Now I have ridden with him on his boat many times. Always he tells me about its wonderful features that make it a rugged and very useful boat. But, the other day, as we were about to start a trip, he started talking about how pretty he thought his boat was, how he liked the wood, the general placement of things, and the way the rooms fit together. I asked him if he was describing a boat that he had been familiar with as a child and suggested that maybe this boat was really a copy of some boat he knew as a kid. He said, after some thought, that that was exactly the case, there had been a boat like in his childhood and he had liked it a great deal.
While he was arguing with his father in law, his wife, and nearly everyone he knew about his boat, defending his decision with all the logic he could muster, destroying the very conceptions of boats they had in mind, the simple truth was his unconscious mind was ruling the decision making process. It wanted what it knew and loved, too bad for the conscious which had to figure how to explain this to everybody else.
Of course, psychoanalysts have made a living on trying to figure out why people make the decisions they do. The problem with psychoanalysis is that it purports to be able to cure people. This possibility I doubt very much. Freud was a doctor so I guess he got paid to fix things and got carried away. But his view of the unconscious basis of decision making was essentially correct. We do not know how we decide things, and in a sense we don’t really care. Decisions are made for us by our unconscious, the conscious is in charge of making up reasons for those decisions which sound rational. We can, on the other hand, think rationally about the choices that other people make. We can do this because we do not know and are not trying to satisfy unconscious needs and childhood fantasies. As for making good decisions in our lives, when we do it is mostly random. We are always operating with too little information consciously and way too much unconsciously.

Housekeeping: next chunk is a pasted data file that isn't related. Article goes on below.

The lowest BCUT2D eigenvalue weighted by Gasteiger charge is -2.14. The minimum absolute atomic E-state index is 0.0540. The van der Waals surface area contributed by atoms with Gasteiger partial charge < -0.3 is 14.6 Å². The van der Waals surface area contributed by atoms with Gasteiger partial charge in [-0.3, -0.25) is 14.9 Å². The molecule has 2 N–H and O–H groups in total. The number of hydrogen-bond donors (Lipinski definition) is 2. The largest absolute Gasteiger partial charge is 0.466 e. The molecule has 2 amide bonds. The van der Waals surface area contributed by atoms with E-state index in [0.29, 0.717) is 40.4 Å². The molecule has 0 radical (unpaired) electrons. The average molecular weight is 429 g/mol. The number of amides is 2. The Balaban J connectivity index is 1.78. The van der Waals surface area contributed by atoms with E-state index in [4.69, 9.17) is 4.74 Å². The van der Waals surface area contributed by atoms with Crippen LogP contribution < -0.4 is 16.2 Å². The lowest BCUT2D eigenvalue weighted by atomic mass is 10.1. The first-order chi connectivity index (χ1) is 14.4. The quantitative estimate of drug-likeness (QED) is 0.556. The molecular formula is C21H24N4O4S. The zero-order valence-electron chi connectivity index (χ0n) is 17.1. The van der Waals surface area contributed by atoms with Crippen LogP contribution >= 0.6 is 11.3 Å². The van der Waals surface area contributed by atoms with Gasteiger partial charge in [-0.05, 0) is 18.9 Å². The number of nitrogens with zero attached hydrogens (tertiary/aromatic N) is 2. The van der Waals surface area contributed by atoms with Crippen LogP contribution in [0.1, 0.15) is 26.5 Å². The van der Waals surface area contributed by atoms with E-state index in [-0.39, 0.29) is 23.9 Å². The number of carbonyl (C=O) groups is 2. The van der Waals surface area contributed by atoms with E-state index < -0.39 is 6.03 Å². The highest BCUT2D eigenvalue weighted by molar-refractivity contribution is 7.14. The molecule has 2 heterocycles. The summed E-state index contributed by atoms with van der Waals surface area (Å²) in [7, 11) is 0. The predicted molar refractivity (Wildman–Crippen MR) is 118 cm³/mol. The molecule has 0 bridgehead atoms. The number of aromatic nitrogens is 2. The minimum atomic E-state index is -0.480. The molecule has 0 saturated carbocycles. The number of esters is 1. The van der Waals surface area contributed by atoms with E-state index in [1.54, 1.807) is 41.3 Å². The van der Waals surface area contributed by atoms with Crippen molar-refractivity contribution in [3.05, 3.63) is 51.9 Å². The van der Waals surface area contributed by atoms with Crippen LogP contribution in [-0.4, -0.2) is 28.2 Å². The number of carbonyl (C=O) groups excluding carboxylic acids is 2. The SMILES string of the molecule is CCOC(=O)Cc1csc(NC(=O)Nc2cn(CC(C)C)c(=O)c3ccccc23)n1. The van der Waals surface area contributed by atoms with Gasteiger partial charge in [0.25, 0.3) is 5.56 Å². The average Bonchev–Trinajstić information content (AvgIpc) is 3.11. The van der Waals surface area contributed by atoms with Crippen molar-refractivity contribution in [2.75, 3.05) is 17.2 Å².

Observation of my own behavior and the behavior of those around me (in both “real” and virtual worlds) suggests that what Roger Schank says is true, that people are rarely (if ever) “capable of rational thought when it comes to making decisions in their own lives.”
I suspect that Schank’s view is neither widely held nor popular, even though it explains so much about us.
As I’ve been thinking about this, on and off throughout the day, one of the things that occurred to me is that Schank’s view might be “neither widely held nor popular” because it leads inevitably to what many might regard as a deterministic view of our inability to alter habitual behavior—a kind of bleak variation on the Jesuit boast: “Give me the child until the age of seven and I will give you the man.”
I realized that, by the time I was seven (or perhaps eight), I’d concluded—as a consequence of my Catholic upbringing—that hardly any assertion can be taken at face value since (not always but frequently enough) there’s either a subtext or a hidden agenda.
In both cases there’s a gap between the assertion (what someone says is happening) and the action (what I observe them to be actually doing). If there’s a hidden agenda, then X might be consciously trying to manipulate me. If there’s a subtext, then X’s actions are probably outside his or her own awareness (in Schank’s terms, the decision was made by X’s unconscious while X’s conscious concocted plausible reasons for that decision).